But what derails many investors, is that stock markets do not generate returns in a straight line. There are bull runs, of course, but also long periods of sideways trading and – do I need to remind anyone? – steep drops. Therefore, it follows that the returns generated from any point forward are dependent on the starting point. Those buying in at the top of bull markets are likely to wait a long time for markets to regain their former highs, as an example. However, what many ignore is that weak and depressed markets contain the seeds of great future returns. Consider the sharp upward spike we often see following a deep market low, like that following the Covid-19 crash. The difference between returns when investing at the top of bull market euphoria versus bear market fear can be substantial.
In the scramble to guarantees that we often see in the midst of equity market lows or protracted mediocre returns, this is often what investors forget. While there is a place for products that offer certainty as part of an overall balanced portfolio, investors should remember that the price of the guarantee is not just in the return that you lock in, but also in the future returns you give up by being out of equity markets. The same high interest rates which make guaranteed products so tempting and sentiment around growth assets poor, sow the seeds for attractive equity returns in the future off the base of low valuations and strong price responses to negative sentiment.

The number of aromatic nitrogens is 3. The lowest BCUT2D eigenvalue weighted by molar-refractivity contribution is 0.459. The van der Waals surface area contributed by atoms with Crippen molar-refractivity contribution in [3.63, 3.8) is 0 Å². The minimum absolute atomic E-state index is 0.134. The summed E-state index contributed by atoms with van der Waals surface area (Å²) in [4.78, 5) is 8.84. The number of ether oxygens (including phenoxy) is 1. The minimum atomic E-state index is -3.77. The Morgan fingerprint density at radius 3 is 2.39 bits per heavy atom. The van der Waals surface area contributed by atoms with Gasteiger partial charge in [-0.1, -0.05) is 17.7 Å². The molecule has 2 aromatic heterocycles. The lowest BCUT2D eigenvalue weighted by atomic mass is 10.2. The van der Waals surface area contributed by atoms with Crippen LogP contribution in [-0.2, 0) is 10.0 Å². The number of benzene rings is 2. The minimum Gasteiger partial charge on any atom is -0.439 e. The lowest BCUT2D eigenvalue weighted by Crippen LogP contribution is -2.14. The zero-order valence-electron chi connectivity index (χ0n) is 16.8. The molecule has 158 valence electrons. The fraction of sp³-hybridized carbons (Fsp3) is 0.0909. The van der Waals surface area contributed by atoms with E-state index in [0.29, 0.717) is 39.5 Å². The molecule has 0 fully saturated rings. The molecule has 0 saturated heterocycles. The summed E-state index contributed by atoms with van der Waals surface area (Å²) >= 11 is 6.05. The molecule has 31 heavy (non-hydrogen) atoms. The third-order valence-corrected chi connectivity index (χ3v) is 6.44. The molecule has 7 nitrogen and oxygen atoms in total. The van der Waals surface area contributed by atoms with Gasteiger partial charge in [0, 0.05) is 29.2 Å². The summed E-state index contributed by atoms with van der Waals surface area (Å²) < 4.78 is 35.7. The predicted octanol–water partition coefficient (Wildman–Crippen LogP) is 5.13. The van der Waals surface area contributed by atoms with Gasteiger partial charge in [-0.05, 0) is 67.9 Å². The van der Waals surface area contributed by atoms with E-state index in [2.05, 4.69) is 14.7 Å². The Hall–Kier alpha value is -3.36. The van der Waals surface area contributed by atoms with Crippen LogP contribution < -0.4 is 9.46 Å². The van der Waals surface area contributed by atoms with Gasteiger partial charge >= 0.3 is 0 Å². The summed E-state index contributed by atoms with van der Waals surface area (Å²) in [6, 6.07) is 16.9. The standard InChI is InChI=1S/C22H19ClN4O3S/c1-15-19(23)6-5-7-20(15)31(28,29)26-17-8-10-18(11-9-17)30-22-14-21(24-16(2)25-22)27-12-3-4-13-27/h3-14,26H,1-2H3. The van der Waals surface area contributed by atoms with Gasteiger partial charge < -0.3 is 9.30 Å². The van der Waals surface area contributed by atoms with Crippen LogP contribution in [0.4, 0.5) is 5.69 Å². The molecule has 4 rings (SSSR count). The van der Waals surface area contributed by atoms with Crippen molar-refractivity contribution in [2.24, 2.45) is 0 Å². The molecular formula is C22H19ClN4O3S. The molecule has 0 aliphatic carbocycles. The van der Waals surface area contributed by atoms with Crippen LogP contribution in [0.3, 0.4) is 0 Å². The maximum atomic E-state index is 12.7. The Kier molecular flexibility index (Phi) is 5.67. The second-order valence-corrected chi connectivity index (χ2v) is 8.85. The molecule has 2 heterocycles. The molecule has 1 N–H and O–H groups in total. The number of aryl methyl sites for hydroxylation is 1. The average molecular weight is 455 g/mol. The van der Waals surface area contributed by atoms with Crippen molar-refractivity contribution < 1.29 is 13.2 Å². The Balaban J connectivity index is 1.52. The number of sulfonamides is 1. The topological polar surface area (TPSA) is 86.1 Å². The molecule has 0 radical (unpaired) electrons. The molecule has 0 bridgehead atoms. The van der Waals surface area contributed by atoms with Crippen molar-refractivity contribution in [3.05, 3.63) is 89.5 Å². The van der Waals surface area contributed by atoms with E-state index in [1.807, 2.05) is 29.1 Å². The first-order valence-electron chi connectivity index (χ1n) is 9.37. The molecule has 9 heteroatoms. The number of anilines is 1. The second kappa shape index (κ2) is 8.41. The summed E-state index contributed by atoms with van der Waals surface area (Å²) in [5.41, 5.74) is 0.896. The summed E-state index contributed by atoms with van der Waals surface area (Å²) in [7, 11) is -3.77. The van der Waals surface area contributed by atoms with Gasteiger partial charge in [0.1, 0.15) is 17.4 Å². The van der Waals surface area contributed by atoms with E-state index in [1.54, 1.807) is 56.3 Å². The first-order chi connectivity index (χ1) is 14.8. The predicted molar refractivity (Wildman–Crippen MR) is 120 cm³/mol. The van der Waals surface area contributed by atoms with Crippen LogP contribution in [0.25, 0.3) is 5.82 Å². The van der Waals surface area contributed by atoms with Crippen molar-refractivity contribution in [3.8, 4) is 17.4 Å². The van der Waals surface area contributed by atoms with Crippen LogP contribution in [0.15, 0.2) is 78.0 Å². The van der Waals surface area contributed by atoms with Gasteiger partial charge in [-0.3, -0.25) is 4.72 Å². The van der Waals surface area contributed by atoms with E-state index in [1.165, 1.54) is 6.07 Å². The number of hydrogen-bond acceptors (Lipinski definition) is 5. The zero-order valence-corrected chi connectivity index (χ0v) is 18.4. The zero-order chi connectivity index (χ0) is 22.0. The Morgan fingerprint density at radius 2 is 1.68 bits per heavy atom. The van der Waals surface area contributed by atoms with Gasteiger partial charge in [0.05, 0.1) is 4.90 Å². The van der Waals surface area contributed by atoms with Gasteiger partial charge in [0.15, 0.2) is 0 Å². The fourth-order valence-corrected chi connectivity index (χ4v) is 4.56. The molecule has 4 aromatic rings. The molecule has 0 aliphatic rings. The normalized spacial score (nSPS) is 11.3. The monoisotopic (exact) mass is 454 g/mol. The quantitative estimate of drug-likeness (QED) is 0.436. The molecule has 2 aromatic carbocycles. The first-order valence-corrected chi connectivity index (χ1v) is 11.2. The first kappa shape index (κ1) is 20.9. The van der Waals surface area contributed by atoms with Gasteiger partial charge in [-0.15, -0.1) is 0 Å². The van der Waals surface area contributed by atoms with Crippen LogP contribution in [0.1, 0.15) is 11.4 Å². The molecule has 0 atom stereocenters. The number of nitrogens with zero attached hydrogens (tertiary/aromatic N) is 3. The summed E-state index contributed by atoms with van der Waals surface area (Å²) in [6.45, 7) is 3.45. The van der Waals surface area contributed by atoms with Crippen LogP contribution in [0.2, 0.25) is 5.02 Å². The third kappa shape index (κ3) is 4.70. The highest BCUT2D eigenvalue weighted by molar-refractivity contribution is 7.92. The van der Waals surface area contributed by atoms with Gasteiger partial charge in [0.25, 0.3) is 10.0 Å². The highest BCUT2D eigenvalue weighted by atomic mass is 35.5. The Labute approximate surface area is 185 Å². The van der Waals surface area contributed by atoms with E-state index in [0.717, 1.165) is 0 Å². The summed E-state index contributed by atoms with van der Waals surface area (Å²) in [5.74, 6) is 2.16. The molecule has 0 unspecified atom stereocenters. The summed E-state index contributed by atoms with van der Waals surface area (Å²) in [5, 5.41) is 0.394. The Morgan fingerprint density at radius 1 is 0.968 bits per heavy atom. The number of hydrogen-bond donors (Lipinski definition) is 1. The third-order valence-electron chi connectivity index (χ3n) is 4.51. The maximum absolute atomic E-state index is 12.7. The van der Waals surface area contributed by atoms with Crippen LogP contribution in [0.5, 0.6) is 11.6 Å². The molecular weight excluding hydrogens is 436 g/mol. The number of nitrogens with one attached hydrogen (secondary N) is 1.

Market timing, of course, is virtually impossible to get right, and it is here that the importance of following a tried-and tested investment process comes to the fore. By consistently applying our proven 3M investment methodology, and buying quality assets at below their intrinsic value, PSG Asset Management aims to unlock value for investors in the long run. While at the aggregate market level there may not always appear to be buying opportunities, there are always neglected or unloved assets and sectors of the market that investors shun due to temporary factors – or based on incorrect assumptions of their true value. Reratings in such neglected assets can be breath taking, when the time comes. Shipping and leisure stocks, which could be bought at mouth watering levels a few years ago, come to mind.
Investors looking for more certainty from their portfolios, should therefore always consider not only what they are getting at face value, but also what the long-run impact of their decision might be on their ability to grow their long-term wealth. An investment manager like PSG Asset Management, which seeks neglected quality trading at depressed valuations on a globally integrated basis, is well placed to uncover hidden gems that help to tilt the odds of long-term success in the investors’ favour as part of a balanced portfolio. An adviser who understands the investor’s overall picture can blend asset classes and funds that provide growth with those that provide predictability, in a way that serves the investor’s future needs best, taking overall risk levels into account.